Independent lingerie retailers from across the UK have expressed mixed reviews over the rise of the Living Wage.
On November 2, the voluntary rate increased by 40p to £8.25, compared to the government’s compulsory National Living Wage of £7.20, which is set to come into force for over 25-year-olds next April.
Speaking to Lingerie Insight, independent retailers agreed that their employees should be paid fairly, but voiced concerns that they would be forced to raise their prices and cut jobs by the time the National Living Wage breaches £9 an hour in 2020.
Georgina Willis, owner of West Sussex-based Guilt Lingerie said the new rate tops a long list of challenges facing small business owners in the sector.
“In the lingerie business bra fitters are hugely undervalued with years of experience and training needed to achieve best results. Sadly, this is not reflected in their pay packets. The cost prices of lingerie are high and the independent lingerie shops in the main sadly cannot afford to pay their professional bra fitters their true worth.
“The new situation, in addition to the introduction of auto-enrolment, let alone the high costs for rent and rates, is killing off the Savile Row end of our well-established British industry – renowned for excellence in bra fitting.”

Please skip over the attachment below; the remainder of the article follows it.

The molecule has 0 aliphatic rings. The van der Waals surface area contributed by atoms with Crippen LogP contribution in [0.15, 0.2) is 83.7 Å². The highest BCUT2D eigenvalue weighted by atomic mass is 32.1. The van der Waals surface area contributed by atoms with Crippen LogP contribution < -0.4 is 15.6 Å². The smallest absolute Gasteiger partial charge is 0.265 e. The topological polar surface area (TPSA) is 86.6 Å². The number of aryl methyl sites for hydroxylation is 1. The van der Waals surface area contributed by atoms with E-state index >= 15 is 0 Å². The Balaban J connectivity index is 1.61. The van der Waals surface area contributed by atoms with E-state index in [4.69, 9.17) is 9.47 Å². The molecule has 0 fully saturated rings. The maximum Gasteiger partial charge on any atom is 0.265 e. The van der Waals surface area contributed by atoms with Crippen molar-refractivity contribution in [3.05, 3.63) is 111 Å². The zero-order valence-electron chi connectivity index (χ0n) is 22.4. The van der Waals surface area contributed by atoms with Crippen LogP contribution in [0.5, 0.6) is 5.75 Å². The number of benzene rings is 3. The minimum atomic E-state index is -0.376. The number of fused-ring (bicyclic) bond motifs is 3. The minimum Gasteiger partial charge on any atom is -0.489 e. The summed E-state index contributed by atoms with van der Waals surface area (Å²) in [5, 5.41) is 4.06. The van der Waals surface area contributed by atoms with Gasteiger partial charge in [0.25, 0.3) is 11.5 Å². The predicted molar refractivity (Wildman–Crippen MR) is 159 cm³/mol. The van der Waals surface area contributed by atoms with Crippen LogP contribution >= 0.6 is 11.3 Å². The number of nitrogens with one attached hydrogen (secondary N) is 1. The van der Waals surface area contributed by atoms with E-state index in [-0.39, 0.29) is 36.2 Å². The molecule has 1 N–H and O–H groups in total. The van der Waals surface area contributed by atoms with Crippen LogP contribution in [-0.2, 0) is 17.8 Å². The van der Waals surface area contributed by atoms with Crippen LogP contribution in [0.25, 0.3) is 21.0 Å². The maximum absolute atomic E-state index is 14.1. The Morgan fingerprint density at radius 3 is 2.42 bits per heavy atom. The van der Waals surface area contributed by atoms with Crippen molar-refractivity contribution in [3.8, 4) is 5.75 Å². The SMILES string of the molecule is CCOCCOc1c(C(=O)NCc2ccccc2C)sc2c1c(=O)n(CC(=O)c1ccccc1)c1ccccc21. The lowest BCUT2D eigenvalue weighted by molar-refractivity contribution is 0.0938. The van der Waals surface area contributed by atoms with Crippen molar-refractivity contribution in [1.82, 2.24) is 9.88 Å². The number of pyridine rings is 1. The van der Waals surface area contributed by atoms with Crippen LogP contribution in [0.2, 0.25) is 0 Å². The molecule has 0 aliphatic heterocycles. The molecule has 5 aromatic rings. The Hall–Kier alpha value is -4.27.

Sarah Connelly, director of Edinburgh-based Odyssey Boutique added: “In principal I can see how a Living Wage is attractive to all in an ideal world. Businesses who expect a skilled and committed work-force do have to pay fairly. Unfortunately the reality of ever increasing overheads makes a Living Wage difficult to implement.”
“Small businesses are already struggling with the new auto-enrolment pension scheme adding a Living Wage to this creates a huge financial burden,” Connelly continued.
“I need a certain number of staff in my business to maintain continuity and meet service standards; I will consider alternative staffing options in the future to meet higher staff costs going forward.”
Karen Forbes, owner of The Little Big Bra Shop in Market Harborough is in two minds over the situation.
“It’s a really tricky one,” she said. “I already pay my staff a bit over the minimum wage as I want to be a good/fair employer that people want to work hard for and also retain good staff who work hard and are skilled at what we do.
“On the flip side, I do believe that we can’t keep increasing our outgoing costs; we also have to be able to pay ourselves a decent living and keep cash flow healthy to keep our businesses going.
“If they want us to pay staff more, I would like to see the lowering of the VAT or Corp tax to allow us the funds to do this.”